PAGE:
Human trafficking legislation gets final approval


LITTLE ROCK — The House and Senate gave final legislative approval Thursday to legislation intended to toughen Arkansas’ human trafficking laws and offer new protections to victims.

House Bill 1203 by Rep. David Meeks, R-Conway, passed the Senate 35-0 after passing the House last week with no opposition. An identical Senate version, Senate Bill 242 by Sen. Missy Irvin, R-Mountain View, passed in the House 93-0 after having passed in the Senate last week without opposition. The bills were delivered to the governor.

The legislation would expand the definition of human trafficking and make it a Class Y felony, punishable by 10 to 40 years or life in prison. Human trafficking is currently a Class A felony, punishable by six to 30 years in prison and up to a $15,000 fine.

The measure also would allow victims to collect restitution; make it a felony for a person to knowingly patronize a prostitute who is a human trafficking victim; allow a person accused of prostitution to claim as a defense that the prostitution was the result of being a victim of human trafficking; and authorize the attorney general to create a task force on human trafficking.

Meeks, who was in the Senate chamber when the House bill passed, told a reporter later he was pleased.

“It’s exciting, it really is,” he said. “It sends a message that Arkansas is serious about combating human trafficking. I’m proud of my colleagues in the House and Senate for putting all the work in it and getting the job done.

“Now we’ve got to take the next step,” he said, “and make sure we can get help to the victims and make sure the prosecutors have the tools that they need, in addition to the law, the resources, to enable them to prosecute the people that will do this.”

Also Thursday, the Senate passed SB 93 by Sen. Linda Chesterfield, D-Little Rock, which would require a legislative study of the readiness and capabilities of public schools to prevent and respond to acts of violence and require lawmakers to recommend best practices.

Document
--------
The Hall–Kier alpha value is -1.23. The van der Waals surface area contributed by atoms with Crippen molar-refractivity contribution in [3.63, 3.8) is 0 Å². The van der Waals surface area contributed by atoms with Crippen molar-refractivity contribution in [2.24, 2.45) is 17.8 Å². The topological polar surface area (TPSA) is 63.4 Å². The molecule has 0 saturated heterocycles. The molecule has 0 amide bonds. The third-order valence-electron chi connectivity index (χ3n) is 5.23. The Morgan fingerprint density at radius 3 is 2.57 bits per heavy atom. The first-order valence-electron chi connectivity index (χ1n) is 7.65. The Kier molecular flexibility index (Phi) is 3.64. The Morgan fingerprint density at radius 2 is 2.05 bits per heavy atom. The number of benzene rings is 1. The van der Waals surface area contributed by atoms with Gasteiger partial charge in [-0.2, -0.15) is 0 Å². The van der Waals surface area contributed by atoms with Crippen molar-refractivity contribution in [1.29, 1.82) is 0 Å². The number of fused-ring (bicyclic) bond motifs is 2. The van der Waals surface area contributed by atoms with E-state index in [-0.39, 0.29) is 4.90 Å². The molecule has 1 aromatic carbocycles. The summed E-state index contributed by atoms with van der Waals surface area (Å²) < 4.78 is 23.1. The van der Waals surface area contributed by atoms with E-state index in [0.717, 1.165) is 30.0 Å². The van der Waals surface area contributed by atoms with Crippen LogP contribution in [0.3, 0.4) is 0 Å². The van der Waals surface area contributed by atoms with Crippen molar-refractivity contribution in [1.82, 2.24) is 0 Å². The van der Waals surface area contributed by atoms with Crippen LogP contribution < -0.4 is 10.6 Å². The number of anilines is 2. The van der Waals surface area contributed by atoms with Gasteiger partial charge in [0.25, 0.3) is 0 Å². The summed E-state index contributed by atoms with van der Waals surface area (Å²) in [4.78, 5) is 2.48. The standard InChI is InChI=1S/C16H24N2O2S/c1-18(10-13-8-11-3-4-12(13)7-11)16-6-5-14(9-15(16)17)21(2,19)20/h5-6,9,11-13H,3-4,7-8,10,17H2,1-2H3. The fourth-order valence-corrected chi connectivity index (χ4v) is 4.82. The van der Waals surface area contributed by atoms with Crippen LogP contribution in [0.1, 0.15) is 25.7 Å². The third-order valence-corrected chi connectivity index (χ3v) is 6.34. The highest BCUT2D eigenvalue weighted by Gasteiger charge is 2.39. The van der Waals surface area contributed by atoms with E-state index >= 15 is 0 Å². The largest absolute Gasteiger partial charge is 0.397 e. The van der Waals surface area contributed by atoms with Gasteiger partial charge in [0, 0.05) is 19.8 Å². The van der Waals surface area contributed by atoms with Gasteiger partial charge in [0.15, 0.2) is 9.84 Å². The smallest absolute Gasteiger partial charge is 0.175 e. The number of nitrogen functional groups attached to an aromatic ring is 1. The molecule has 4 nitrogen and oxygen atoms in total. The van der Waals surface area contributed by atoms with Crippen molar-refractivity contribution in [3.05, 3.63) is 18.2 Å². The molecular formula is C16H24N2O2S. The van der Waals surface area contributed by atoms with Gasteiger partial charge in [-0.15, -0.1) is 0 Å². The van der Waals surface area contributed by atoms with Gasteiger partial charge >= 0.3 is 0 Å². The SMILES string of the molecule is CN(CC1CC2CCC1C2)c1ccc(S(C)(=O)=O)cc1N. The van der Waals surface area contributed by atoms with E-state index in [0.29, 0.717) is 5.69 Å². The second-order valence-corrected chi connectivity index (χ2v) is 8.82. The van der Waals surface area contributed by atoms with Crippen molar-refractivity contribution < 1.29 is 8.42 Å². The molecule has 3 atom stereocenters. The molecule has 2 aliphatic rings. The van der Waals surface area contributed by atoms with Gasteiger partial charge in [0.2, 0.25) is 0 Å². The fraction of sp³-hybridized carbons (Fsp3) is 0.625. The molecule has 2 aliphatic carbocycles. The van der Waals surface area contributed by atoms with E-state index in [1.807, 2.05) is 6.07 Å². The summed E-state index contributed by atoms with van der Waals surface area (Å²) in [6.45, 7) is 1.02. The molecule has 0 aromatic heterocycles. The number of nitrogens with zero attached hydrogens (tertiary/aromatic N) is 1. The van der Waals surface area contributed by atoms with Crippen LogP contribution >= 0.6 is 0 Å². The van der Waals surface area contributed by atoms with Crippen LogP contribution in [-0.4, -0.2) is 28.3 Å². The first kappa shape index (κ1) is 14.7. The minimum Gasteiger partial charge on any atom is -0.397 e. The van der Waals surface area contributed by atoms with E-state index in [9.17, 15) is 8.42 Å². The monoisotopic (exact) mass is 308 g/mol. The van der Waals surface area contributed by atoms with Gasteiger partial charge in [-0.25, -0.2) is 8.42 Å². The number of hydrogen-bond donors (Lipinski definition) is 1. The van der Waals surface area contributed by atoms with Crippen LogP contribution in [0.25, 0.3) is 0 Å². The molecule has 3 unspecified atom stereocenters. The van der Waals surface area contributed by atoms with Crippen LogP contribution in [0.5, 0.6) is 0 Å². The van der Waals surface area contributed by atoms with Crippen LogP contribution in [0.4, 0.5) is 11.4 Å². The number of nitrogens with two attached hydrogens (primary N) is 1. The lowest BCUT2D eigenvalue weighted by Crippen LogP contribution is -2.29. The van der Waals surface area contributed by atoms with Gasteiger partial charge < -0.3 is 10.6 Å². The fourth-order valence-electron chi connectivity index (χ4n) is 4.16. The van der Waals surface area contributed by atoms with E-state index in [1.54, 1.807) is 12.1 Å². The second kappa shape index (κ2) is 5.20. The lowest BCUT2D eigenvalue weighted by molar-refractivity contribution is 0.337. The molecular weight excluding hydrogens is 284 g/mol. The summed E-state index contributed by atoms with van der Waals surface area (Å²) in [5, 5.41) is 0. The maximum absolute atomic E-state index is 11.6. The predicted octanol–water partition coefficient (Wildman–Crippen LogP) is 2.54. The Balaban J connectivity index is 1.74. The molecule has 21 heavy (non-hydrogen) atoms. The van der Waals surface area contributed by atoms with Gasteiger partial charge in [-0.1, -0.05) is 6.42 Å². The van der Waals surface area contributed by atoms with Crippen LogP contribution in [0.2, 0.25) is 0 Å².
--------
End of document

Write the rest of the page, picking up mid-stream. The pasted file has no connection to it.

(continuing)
The bill passed 35-0, after the Senate endorsed an amendment which clarified that the study would be done by the House and Senate education committees. The bill now goes to the governor.

Elsewhere Thursday, the House Education Committee endorsed HB 1017 by Rep. Denny Altes, R-Fort Smith, which would allow school districts to adopt curriculum standards for a course on academic study of the Bible.

The state attorney general’s office opposes the bill.

“School districts may currently offer academic studies of religions, and this bill would unnecessarily inject the state into a process that districts may engage in on their own,” Aaron Sadler, spokesman for Attorney General Dustin McDaniel, said after the hearing.

A version of the bill that Altes filed in 2011 passed in the House but died in the Senate Education Committee.

The House Judiciary Committee endorsed SB 237 by Sen. Bart Hester, R-Cave Springs, which would establish procedures for carrying out executions in the state. The bill is a response to a state Supreme Court ruling last year that struck down the state’s lethal injection law because it gave too much discretion to the state Department of Correction. The bill goes to the House.

The same committee also endorsed:

• SB 131 by Sen. Bruce Holland, R-Greenwood, which would make the names and zip codes of

holders of permits to carry concealed handguns exempt from the state Freedom of Information

Act. The bill goes to the House.

• SB 92 by Sen. Jimmy Hickey, R-Texarkana, which would eliminate the statute of limitations

for certain sex crimes committed against minors. The bill goes to the House.

• SB 150 by Sen. Jonathan Dismang, R-Searcy, which would give the state Parole Board

discretion to deny parole to any sex offender. Currently, the board can deny parole only to

eligible inmates convicted of certain types of sex crimes. The bill goes to the House.